The Q&A: Tanji Gilliam (Founder, Oil House Productions)

O n the work of an indie filmmaker: evangelizing, building infrastructure. Oh, yeah: And filmmaking.
There has been persistent talk of the “democratization of film-making” as the equipment needed to make movies and videos became less expensive over the last decade.  However, while more people can now make movies, Los Angeles and New York have ceded very little ground as the epicenters of this nation’s media industry.  This in turn has meant that young filmmakers working outside of LA, NY, or Atlanta and Austin, often find themselves spending as much time working as evangelists for their hometowns and building the necessary infrastructure needed for a filmmaker to thrive as they do working on their films.  Such is the case of this week’s Q&A feature, Tanji Gilliam, Founder & Principal of Trenton New Jersey’s Oil House Productions.  

1) What inspired you to become a filmmaker/producer?
Oil House Productions
I was in grad school doing film studies research and was frustrated by the fact that there was no access to the films that were being discussed in the text. I wanted to literally see the point that the author was trying to make. Furthermore, among black film scholars, Toni Cade Bambara was a real model for me. Her writing was clearly informed by her use of the camera as an instrument. I am still pretty adamant, particularly with my students, about resisting the logo centric nature of the Academy. Film was a new literacy for me and has become my preferred voice.

2) What is the story behind Oil House Productions?

I began taking on freelance video projects in Washington, DC. Our first client was a Southeast activist organization called The Visions to Peace project, we helped them film and edit a student-directed documentary on how violence affects youth. Even at the point where the work evolved to music videos for independent artists, our company’s focus was an activist agenda. The name, Oil House, was chosen by my father. Oil House’s were near lighthouses on plantations, they contained the oil to keep the lighthouse lit. I like to think of them as places where slaves snuck away for ring shouts and prayer meetings. Oil House will continue to serve as a think tank and design firm, addressing social issues that are especially relevant to marginalized groups.

3) Most people might say, you have a PhD from UChicago, you could’ve easily become an academic.  Or, you’re also a filmmaker, you could easily be living in Los Angeles, New York or even Atlanta to help further your filmmaking aspirations.  Given all this, why did you decide to return to Trenton?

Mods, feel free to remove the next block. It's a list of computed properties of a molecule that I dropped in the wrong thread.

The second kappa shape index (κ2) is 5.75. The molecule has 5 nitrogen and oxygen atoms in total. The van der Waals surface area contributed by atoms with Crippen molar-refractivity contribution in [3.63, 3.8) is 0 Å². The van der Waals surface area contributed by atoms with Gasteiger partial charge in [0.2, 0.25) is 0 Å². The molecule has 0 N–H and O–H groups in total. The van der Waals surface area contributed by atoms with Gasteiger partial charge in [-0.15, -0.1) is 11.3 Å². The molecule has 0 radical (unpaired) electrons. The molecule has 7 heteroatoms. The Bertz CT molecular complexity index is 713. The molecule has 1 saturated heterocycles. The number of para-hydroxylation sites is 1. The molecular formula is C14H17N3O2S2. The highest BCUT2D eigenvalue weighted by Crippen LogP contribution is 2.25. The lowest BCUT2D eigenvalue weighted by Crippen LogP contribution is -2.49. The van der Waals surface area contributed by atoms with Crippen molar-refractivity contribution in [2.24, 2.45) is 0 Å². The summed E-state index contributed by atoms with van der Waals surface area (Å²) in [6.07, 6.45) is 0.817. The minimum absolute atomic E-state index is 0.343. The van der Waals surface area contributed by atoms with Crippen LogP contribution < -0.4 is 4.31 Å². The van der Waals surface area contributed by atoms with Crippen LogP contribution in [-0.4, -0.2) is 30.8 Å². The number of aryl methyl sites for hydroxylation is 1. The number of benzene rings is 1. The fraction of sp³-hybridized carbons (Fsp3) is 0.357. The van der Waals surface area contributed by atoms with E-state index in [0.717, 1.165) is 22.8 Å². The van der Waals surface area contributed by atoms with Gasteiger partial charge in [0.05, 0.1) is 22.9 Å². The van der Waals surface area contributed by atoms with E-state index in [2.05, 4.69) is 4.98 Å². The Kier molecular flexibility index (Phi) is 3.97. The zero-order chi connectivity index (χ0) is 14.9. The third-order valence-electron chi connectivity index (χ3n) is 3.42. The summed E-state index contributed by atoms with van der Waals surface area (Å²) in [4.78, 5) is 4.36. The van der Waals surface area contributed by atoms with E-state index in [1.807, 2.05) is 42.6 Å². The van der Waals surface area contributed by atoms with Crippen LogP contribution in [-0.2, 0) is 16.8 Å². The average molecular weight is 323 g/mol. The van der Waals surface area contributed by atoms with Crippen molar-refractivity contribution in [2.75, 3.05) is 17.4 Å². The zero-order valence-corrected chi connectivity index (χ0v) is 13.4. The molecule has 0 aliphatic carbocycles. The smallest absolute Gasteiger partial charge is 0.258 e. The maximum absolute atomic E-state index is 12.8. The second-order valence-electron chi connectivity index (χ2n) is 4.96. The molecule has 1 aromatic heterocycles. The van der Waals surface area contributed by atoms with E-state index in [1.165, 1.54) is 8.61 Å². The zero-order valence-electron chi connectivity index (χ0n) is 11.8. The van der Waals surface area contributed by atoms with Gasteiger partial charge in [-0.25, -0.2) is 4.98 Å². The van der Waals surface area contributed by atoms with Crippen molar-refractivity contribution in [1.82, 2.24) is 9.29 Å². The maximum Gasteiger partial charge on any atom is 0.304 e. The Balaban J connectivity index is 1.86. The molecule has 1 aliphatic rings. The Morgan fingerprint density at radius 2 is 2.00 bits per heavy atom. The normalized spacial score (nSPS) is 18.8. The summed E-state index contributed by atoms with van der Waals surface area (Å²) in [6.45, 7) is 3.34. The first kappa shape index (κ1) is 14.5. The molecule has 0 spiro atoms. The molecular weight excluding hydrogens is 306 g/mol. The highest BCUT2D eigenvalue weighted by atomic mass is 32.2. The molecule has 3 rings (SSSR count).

I don’t think it’s ever easy, particularly as a young black woman, to pursue being an academic, and Hollywood and black “urban” film are also limiting in their scope of representations of black people both on and off the screen. I’ve actually never lived in Trenton until now but I have taught students from here, as well as Philadelphia, D.C., Chicago, New York;  the needs here are the same as everywhere. My hope is that by being here I can help to address issues of poverty and racial marginalization in new and creative ways.

4) Would you call yourself a Trenton evangelist?  Might a run for political office be in your future?

I can think of a slew of reasons why I am not a politician. My favorites are that my hair is always disheveled and, as I’ve been told recently, I “don’t know how to hedge.” I want to be one of the people with their sleeves rolled up, and have even offered to help run the campaign of a person who’s socialist politics, and active presence in the Trenton community, seem to me, to be right on the mark. The bottom line though is Trenton is a tough town, it’s extremely xenophobic and while there is some apathy here, it’s not waiting to be converted. I do want to lead, that’s been evident since my elementary school playground, but I am as jaded by public officials as the average Trentonian, rightfully so. I think the real power lies in cooperative business and that has been Oil House’s platform and practice.

5) What are some of the things that you have upcoming at OHP?  What should we be looking forward to from OHP in 2013?

We are currently finishing our film, Blind Man Walking, and preparing for a festival run with that work. We are also archiving all of our tapes online, on the Facebook site, Oil House, and this will include interviews, commissioned performances and other presentations with Melissa Harris-Perry, Boots Riley of the Coup, and Reverend Jesse Jackson, Sr., among countless others. This is being done to facilitate our new web series, Scheherazade.  We are working with the West End Little League and N.J. turnkey leader, Holly Nance Property Solutions, doing some grant funding and other development projects. God willing, and this was actually my unrealized goal for 2012, we will get our own physical home, but for now we’ll continue to make the most out of urls.
You can follow the latest OHP developments: Twitter/ @oilhouse, YouTube/oilhousep,and  instagram / sansagram.
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Ferentz Lafargue is a faculty member in the History and Social Sciences Department at Georgetown Day School. He is also a memoirist (author of 2007′s Songs in the Key of My Life) and a essayist often exploring New York and national politics and culture, Haiti’s diaspora, social media, and community outreach.